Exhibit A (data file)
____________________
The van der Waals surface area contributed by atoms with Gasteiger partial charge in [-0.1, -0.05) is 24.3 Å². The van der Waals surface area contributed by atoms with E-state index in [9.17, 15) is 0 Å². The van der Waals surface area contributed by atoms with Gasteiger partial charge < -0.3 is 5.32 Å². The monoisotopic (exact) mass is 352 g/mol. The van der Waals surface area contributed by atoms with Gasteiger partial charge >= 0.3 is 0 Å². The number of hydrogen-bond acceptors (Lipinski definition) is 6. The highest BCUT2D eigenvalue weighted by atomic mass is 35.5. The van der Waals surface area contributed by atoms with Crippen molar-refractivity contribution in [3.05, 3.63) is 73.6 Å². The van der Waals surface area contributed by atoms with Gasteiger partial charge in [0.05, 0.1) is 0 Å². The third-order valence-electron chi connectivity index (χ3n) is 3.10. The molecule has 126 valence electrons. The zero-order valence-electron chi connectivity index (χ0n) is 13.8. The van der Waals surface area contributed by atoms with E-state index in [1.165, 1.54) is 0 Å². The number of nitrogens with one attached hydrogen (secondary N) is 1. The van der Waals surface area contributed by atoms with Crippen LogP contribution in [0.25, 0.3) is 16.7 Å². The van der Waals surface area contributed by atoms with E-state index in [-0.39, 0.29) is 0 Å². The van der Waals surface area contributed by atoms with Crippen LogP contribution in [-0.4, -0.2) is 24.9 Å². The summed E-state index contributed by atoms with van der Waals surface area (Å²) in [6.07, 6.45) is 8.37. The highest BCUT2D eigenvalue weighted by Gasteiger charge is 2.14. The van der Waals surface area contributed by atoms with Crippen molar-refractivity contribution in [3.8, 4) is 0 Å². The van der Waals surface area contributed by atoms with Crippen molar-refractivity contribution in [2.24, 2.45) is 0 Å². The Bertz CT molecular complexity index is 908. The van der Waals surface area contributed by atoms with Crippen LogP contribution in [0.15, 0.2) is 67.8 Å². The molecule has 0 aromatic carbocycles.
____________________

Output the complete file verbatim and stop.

The van der Waals surface area contributed by atoms with Gasteiger partial charge in [-0.1, -0.05) is 24.3 Å². The van der Waals surface area contributed by atoms with E-state index in [9.17, 15) is 0 Å². The van der Waals surface area contributed by atoms with Gasteiger partial charge < -0.3 is 5.32 Å². The monoisotopic (exact) mass is 352 g/mol. The van der Waals surface area contributed by atoms with Gasteiger partial charge >= 0.3 is 0 Å². The number of hydrogen-bond acceptors (Lipinski definition) is 6. The highest BCUT2D eigenvalue weighted by atomic mass is 35.5. The van der Waals surface area contributed by atoms with Crippen molar-refractivity contribution in [3.05, 3.63) is 73.6 Å². The van der Waals surface area contributed by atoms with Gasteiger partial charge in [0.05, 0.1) is 0 Å². The third-order valence-electron chi connectivity index (χ3n) is 3.10. The molecule has 126 valence electrons. The zero-order valence-electron chi connectivity index (χ0n) is 13.8. The van der Waals surface area contributed by atoms with E-state index in [1.165, 1.54) is 0 Å². The number of nitrogens with one attached hydrogen (secondary N) is 1. The van der Waals surface area contributed by atoms with Crippen LogP contribution in [0.25, 0.3) is 16.7 Å². The van der Waals surface area contributed by atoms with E-state index in [-0.39, 0.29) is 0 Å². The van der Waals surface area contributed by atoms with Crippen LogP contribution in [-0.4, -0.2) is 24.9 Å². The summed E-state index contributed by atoms with van der Waals surface area (Å²) in [6.07, 6.45) is 8.37. The highest BCUT2D eigenvalue weighted by Gasteiger charge is 2.14. The van der Waals surface area contributed by atoms with Crippen molar-refractivity contribution in [3.8, 4) is 0 Å². The van der Waals surface area contributed by atoms with Crippen molar-refractivity contribution in [2.24, 2.45) is 0 Å². The Bertz CT molecular complexity index is 908. The van der Waals surface area contributed by atoms with Crippen LogP contribution in [0.15, 0.2) is 67.8 Å². The molecule has 0 aromatic carbocycles.